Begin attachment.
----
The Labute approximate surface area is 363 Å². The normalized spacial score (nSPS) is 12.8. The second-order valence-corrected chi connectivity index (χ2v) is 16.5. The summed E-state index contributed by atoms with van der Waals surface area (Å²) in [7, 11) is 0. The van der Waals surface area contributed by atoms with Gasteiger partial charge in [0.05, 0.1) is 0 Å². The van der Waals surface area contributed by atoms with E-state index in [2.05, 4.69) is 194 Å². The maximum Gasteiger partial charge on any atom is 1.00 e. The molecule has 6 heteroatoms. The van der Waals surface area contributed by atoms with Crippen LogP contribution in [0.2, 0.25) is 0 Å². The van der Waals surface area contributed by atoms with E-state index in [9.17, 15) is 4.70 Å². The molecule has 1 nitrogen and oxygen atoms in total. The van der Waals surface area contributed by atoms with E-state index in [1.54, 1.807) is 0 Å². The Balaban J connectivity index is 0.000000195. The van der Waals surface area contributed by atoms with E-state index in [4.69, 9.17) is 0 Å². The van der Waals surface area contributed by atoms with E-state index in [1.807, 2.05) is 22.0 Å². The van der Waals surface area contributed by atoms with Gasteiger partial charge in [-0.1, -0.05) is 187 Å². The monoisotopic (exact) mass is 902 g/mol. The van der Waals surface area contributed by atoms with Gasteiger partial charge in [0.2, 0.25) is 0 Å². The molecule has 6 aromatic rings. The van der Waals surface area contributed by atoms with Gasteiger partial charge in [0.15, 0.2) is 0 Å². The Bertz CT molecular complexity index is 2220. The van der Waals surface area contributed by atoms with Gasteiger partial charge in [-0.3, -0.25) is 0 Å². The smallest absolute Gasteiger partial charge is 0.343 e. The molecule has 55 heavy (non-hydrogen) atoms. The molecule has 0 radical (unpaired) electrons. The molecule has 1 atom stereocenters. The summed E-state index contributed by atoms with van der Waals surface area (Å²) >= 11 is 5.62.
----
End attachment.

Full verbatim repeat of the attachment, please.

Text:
The Labute approximate surface area is 363 Å². The normalized spacial score (nSPS) is 12.8. The second-order valence-corrected chi connectivity index (χ2v) is 16.5. The summed E-state index contributed by atoms with van der Waals surface area (Å²) in [7, 11) is 0. The van der Waals surface area contributed by atoms with Gasteiger partial charge in [0.05, 0.1) is 0 Å². The van der Waals surface area contributed by atoms with E-state index in [2.05, 4.69) is 194 Å². The maximum Gasteiger partial charge on any atom is 1.00 e. The molecule has 6 heteroatoms. The van der Waals surface area contributed by atoms with Crippen LogP contribution in [0.2, 0.25) is 0 Å². The van der Waals surface area contributed by atoms with E-state index in [9.17, 15) is 4.70 Å². The molecule has 1 nitrogen and oxygen atoms in total. The van der Waals surface area contributed by atoms with E-state index in [1.54, 1.807) is 0 Å². The Balaban J connectivity index is 0.000000195. The van der Waals surface area contributed by atoms with E-state index in [4.69, 9.17) is 0 Å². The van der Waals surface area contributed by atoms with E-state index in [1.807, 2.05) is 22.0 Å². The van der Waals surface area contributed by atoms with Gasteiger partial charge in [-0.1, -0.05) is 187 Å². The monoisotopic (exact) mass is 902 g/mol. The van der Waals surface area contributed by atoms with Gasteiger partial charge in [0.2, 0.25) is 0 Å². The molecule has 6 aromatic rings. The van der Waals surface area contributed by atoms with Gasteiger partial charge in [0.15, 0.2) is 0 Å². The Bertz CT molecular complexity index is 2220. The van der Waals surface area contributed by atoms with Gasteiger partial charge in [-0.3, -0.25) is 0 Å². The smallest absolute Gasteiger partial charge is 0.343 e. The molecule has 55 heavy (non-hydrogen) atoms. The molecule has 0 radical (unpaired) electrons. The molecule has 1 atom stereocenters. The summed E-state index contributed by atoms with van der Waals surface area (Å²) >= 11 is 5.62.